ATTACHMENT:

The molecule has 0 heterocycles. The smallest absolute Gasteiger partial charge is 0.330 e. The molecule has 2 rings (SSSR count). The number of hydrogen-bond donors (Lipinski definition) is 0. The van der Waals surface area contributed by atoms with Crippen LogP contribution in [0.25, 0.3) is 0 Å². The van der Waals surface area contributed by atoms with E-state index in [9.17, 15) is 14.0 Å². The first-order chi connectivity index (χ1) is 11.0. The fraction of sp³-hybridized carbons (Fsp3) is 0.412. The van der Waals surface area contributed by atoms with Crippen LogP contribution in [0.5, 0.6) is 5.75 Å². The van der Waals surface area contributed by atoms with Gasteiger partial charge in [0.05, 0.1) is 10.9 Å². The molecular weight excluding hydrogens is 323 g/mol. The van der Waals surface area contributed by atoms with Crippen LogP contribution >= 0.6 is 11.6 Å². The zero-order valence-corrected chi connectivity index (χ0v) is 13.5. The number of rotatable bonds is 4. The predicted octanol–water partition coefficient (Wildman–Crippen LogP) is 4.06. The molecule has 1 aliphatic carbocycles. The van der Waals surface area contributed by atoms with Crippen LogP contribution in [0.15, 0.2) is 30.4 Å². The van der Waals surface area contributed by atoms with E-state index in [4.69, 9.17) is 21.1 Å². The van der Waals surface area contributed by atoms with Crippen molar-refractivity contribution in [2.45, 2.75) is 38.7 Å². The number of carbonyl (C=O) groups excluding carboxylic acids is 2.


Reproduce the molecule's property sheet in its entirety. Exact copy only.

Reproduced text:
The molecule has 0 heterocycles. The smallest absolute Gasteiger partial charge is 0.330 e. The molecule has 2 rings (SSSR count). The number of hydrogen-bond donors (Lipinski definition) is 0. The van der Waals surface area contributed by atoms with Crippen LogP contribution in [0.25, 0.3) is 0 Å². The van der Waals surface area contributed by atoms with E-state index in [9.17, 15) is 14.0 Å². The first-order chi connectivity index (χ1) is 11.0. The fraction of sp³-hybridized carbons (Fsp3) is 0.412. The van der Waals surface area contributed by atoms with Crippen LogP contribution in [0.5, 0.6) is 5.75 Å². The van der Waals surface area contributed by atoms with Gasteiger partial charge in [0.05, 0.1) is 10.9 Å². The molecular weight excluding hydrogens is 323 g/mol. The van der Waals surface area contributed by atoms with Crippen LogP contribution >= 0.6 is 11.6 Å². The zero-order valence-corrected chi connectivity index (χ0v) is 13.5. The number of rotatable bonds is 4. The predicted octanol–water partition coefficient (Wildman–Crippen LogP) is 4.06. The molecule has 1 aliphatic carbocycles. The van der Waals surface area contributed by atoms with Crippen LogP contribution in [0.15, 0.2) is 30.4 Å². The van der Waals surface area contributed by atoms with E-state index in [4.69, 9.17) is 21.1 Å². The van der Waals surface area contributed by atoms with Crippen molar-refractivity contribution in [2.45, 2.75) is 38.7 Å². The number of carbonyl (C=O) groups excluding carboxylic acids is 2.